Imminent Fluorescent Ballast Meltdown?

Any time I've been around a ballast that melted down, the situation has gone from undetectable to "clear the room" in a matter of minutes. If you know that smell, you know what I mean. But, for the past 2 weeks, I've been smelling just a hint of that aroma around my office and the hallway leading to it. The maintenance crew responds quickly, but nobody seems to notice it except me. We have the usual dropped ceilings - how hard is it to detect a ballast that might be heading toward BIG trouble? And, how dangerous is the effluent from a bad ballast, in terms of environmental health?
Add pictures here
<% if( /^image/.test(type) ){ %>
<% } %>
<%-name%>
Add image file
Upload

gone
leading
it
the
ballasts fail for a variety of reasons. You could always try a IR thermometer and see if one is hotter than the others. Unless your in a building constructed during the second world war or recently afterwards. No worries.
Add pictures here
<% if( /^image/.test(type) ){ %>
<% } %>
<%-name%>
Add image file
Upload
Ballast meltdown is a major cause of fires. someone should locate the problem, but actualy replace them all as they only have so much of a life.
Add pictures here
<% if( /^image/.test(type) ){ %>
<% } %>
<%-name%>
Add image file
Upload

I guess that's why the building maintenance people arrive VERY quickly when someone notices that smell. I'm concerned because I seem to notice "wrong smells" before anyone else. Sometimes it causes problems:
A few summers ago, around 1:00 AM, I was awakened by smoke. LOTS of smoke. Looked like a blanket of fog covering the neighborhood. I went outside, but I didn't see flames lighting up the sky or the "fog". But, there was a slight breeze which I figured should've cleared the smoke if the source had been temporary. It didn't. Called the fire department. They were tasteful enough to arrive with lights, but not sirens at that early hour. They canvassed every property until they found the cause: Some guy had decided to BBQ a lot of chicken, in preparation for a picnic the next day. The FD found him asleep in the lounger next to the BBQ, with a tipped-over bottle of booze on the ground next to him. The chicken was pretty much ash, but there was still enough grease all over the inside of the BBQ to keep producing smoke for awhile. They figured it probably smelled like burning chicken for the first few minutes, but afterward, it just smelled like "burning unknown". The drunken chef said he'd begun cooking around 11:00.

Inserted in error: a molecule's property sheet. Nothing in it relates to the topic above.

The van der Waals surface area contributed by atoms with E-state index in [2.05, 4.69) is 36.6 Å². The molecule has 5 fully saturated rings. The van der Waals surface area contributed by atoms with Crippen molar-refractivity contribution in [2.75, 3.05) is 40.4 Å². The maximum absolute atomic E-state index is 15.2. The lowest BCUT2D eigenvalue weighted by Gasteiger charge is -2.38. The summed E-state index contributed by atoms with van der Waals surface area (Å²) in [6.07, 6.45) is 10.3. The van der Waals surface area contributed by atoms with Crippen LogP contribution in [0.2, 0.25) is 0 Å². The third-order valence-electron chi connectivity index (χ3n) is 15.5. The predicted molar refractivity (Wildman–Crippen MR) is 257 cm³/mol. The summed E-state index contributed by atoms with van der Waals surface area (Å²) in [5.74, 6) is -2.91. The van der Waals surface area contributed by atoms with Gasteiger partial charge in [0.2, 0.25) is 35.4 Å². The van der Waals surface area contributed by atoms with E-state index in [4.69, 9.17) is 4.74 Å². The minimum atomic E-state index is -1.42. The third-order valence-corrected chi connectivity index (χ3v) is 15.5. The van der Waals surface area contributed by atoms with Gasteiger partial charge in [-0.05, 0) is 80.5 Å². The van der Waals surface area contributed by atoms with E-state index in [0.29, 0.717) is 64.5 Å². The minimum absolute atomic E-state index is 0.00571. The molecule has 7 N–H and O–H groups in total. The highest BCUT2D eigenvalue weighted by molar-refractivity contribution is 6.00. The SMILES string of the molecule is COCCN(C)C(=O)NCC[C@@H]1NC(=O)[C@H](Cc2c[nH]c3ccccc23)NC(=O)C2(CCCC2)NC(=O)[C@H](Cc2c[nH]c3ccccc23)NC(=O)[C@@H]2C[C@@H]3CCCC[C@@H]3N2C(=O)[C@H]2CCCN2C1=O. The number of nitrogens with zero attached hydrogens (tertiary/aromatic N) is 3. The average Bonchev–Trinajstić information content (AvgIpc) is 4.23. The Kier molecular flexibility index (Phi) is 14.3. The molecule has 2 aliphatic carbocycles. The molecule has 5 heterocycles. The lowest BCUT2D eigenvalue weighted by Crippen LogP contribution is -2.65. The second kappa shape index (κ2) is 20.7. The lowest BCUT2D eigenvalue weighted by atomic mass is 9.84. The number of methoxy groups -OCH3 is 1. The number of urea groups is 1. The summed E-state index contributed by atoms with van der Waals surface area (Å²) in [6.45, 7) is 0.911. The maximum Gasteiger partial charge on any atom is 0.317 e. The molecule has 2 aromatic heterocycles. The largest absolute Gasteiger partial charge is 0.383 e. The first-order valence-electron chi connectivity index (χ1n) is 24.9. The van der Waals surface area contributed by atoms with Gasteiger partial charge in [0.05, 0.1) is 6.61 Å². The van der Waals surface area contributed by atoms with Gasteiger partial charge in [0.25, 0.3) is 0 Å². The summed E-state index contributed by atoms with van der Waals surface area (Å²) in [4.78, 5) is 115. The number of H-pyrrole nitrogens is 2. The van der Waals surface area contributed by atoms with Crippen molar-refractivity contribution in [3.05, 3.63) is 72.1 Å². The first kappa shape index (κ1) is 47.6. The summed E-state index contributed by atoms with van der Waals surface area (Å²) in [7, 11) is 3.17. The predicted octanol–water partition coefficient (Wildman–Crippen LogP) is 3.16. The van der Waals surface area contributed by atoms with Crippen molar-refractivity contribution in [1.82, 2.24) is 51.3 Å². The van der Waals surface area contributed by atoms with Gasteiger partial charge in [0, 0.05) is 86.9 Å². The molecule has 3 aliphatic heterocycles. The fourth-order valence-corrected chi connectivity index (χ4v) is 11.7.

I never lived THAT down with the neighbors. :-) The horrible chicken fire.
Add pictures here
<% if( /^image/.test(type) ){ %>
<% } %>
<%-name%>
Add image file
Upload
The fumes can be rather toxic, but not to the degree that you will willingly breathe enough to hurt you without a lot of discomfort, in my experience. Very often you will hear a humming or buzzing coming from a ballast that is failing. If one's louder than the rest, that's likely the one failing. That said, sometimes they can buzz for a long, long time without failing. In my experience, I've never seen the "matter of minutes" you mentioned UNTIL they start to smoke. THEN they can get pretty obnoxious, yes! Btw, it's not unusual to hear a soft buzz from these ballasts, but it shouldn't be detectable more than a few feet away. The noise comes from the metal laminations inside the ballast (transformer) being magnetically pressed on at a 60 Hz rate. When a ballast starts to go and begins heating, the compound between the plates thins or melts out, and the buzzing just gets louder until it starts to fume. Any sign of a black (usually), hard, rubbery emission from ionside a ballast is a sign that it's overheating inside and will be failing in the near future.
Pop

situation has gone

minutes. If you know

weeks, I've been

the hallway leading

seems to notice it

is it to detect a

dangerous is the

health?
Add pictures here
<% if( /^image/.test(type) ){ %>
<% } %>
<%-name%>
Add image file
Upload
This may be a stupid question, but what part of the light is a ballast?

gone
leading
it
the
Add pictures here
<% if( /^image/.test(type) ){ %>
<% } %>
<%-name%>
Add image file
Upload
The ballast looks just like a transformer. For example, mine is about 4 inches wide and 12 inches long. In some light setups, the ballast would be in plain view, while in others you may have to find it behind a metal enclosure which acts as the fixture for the tubular lights. I have to take out my 96 inch bulbs, and then pop the metal cover off of the 102 inch long fixture, to get to the ballast.
Hope this description helps, let us know.........
--James--
Add pictures here
<% if( /^image/.test(type) ){ %>
<% } %>
<%-name%>
Add image file
Upload

HomeOwnersHub.com is a website for homeowners and building and maintenance pros. It is not affiliated with any of the manufacturers or service providers discussed here. All logos and trade names are the property of their respective owners.